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Birding is for Everyone: Etta Cosey's Liberating Birding

By Rasheena Fountain, Communications Manager 

 

 

Birds are everywhere; they soar over rural landscapes and walk along concrete sidewalks in big cities. Because birds are so easily accessible, catching the “birding bug” can happen anywhere at any time. In the same way, birders’ experiences are as diverse as the hues of the birds themselves. For Black History Month and quickly approaching Women’s History Month, we are highlighting a few black women birders who are members of the Seattle Audubon community. 

 

Etta Cosey representing Seattle Audubon at North Cascades National Park’s 50th Anniversary Celebration.

 

Birder: Etta Cosey

Years Birding: 15

Seattle Audubon Affiliation: Master Birder and Volunteer

Favorite Saying or Quote: “The Lord is my light and salvation; whom should I fear.” (A scripture that helps Etta overcome any anxiety).

Favorite Bird: Gulls

Favorite Book about Birds: A Guide to the Birds of East Africa by Nicholas Drayson

 

Finding Birding in the South

Etta was on a trip to Fort Worth, Texas in the spring of 2004, and as she walked along a levee with her grandson, noticed birds swimming in the river, perched in trees, and on the ground.

“They seemed to be everywhere,” Etta recalled.

Though Etta says that no one in her family is a birder, it was her daughter who encouraged her to visit a Wild Birds Unlimited store to find out about the birds that she had just seen. And then it started. She bought her first birding book—Birds of Texas.

“I returned to Seattle hooked on birds,” Etta said.

That fall she attended the American Birding Association conference in Reno, Nevada where she won a prize for gaining the most life birds at the event (what birders refer to as seeing a new bird for the first time).

And in Seattle, Etta was welcomed into the birding community, going on field trips with Seattle Audubon, and being encouraged to join groups like the Washington Ornithological Society and Western Field Ornithology.   

 

Appreciating Birds is Appreciating our Natural Lands

Etta is the lone birder in the family, a plight that is fully encouraged by her family through bird-centric gifts and support. While the Texas trip sparked a curiosity about the birds that filled her landscapes, she grew up in semi-rural Louisiana where farm animals, vegetable plots, and fruit trees surrounded her neighborhood.

While birding is for enjoyment, she understands the importance of protecting these lands where she now enjoys birding.

“I am so grateful for the foresight of the organizations and government entities that have preserved and protected these areas,” she said.

In addition to being a part of the Seattle Audubon community, she is a supporter of The Nature Conservancy, and supports the work of everyone fighting against the loss of habitats that support wildlife and native plants.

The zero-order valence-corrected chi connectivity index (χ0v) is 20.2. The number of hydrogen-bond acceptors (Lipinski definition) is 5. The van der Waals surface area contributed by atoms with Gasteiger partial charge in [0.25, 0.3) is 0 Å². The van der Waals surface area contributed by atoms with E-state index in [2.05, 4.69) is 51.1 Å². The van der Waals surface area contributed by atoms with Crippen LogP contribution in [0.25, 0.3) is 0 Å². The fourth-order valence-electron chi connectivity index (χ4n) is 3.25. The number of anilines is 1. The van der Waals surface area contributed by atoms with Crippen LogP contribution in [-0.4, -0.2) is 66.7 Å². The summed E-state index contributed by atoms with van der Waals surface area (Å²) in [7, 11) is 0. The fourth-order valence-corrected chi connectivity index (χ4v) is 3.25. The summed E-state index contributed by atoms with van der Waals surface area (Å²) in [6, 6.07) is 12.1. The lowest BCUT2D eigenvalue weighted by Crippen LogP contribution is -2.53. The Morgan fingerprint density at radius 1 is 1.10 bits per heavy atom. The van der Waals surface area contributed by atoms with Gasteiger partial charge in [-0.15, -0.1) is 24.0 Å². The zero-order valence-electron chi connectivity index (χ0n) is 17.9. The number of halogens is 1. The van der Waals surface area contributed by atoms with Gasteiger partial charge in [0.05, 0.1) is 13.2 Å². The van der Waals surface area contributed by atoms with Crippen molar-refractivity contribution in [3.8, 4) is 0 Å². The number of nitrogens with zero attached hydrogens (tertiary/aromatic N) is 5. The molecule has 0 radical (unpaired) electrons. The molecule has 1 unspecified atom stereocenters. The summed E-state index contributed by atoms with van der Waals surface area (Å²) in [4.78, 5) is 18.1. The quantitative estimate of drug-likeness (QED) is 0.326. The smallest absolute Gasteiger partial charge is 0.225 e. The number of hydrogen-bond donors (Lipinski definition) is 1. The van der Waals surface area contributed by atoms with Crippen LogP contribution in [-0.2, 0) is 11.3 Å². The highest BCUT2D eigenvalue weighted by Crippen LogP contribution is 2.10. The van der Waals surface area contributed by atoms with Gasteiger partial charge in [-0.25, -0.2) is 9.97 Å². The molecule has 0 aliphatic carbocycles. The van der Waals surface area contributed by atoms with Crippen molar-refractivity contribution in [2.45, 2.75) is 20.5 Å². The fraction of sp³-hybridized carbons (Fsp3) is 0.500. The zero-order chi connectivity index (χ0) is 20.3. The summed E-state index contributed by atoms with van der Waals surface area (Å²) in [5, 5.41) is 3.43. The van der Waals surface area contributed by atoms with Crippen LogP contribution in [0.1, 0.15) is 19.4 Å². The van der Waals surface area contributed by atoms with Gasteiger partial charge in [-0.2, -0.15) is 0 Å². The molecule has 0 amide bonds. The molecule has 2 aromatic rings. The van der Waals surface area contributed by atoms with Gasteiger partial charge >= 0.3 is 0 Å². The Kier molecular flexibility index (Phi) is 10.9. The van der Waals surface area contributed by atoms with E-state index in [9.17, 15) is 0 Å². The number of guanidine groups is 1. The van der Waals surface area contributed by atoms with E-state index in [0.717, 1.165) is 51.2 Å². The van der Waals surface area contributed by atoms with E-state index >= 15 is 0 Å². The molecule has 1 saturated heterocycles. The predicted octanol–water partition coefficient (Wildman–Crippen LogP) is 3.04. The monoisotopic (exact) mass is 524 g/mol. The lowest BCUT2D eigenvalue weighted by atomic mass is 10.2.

Glaucous-winged Gull, Photo by Jeff Poklen 

 

Birding is Accessible

Etta enjoys learning about gulls because of their accessibility.

“They are a good group of birds to study since they are easy to find. Usually, there are gulls of different ages and several species standing side-by-side, close enough to be seen without the need for binoculars,” Etta said.

She enjoys putting research to use while birding, using species summaries as references and trying to see what the experts see as she observes the gulls.

“Bottom line, I just like the process of learning,” Etta said.

Etta believes that birding is for everyone, especially as a family activity. She regrets not being able to instill this appreciation for birding in her own children but has begun to create this with her grandchildren.

“My grandsons know how much I enjoy the sport, and hopefully, they will take up the hobby, too,” Etta said.

 

The Freedom of Birding

When Etta first started birding, she did have some anxiety about being a black birder; she was often the only black person in groups. Through her relationship with God, she has overcome this feeling—now relieved that fear does not distract her from enjoying birding. She has traveled throughout the United States and abroad to bird in diverse lands.

“I feel free. I just finished the Advanced Raptor class. It didn’t matter that I was the only black person, and none of them seemed to care either,” Etta said.

She acknowledges that being a woman does affect where she chooses to bird. If she does bird in isolated areas, she brings pepper spray. She admits that this fear distracts her from birding, so she instead picks places where she can enjoy her hobby without worry.

“Birding is one of the most relaxing and liberating things I do,” Etta said.

 

Stay tuned for more stories on our blog about birding and women in science in celebration of Women's History Month in March.    

 
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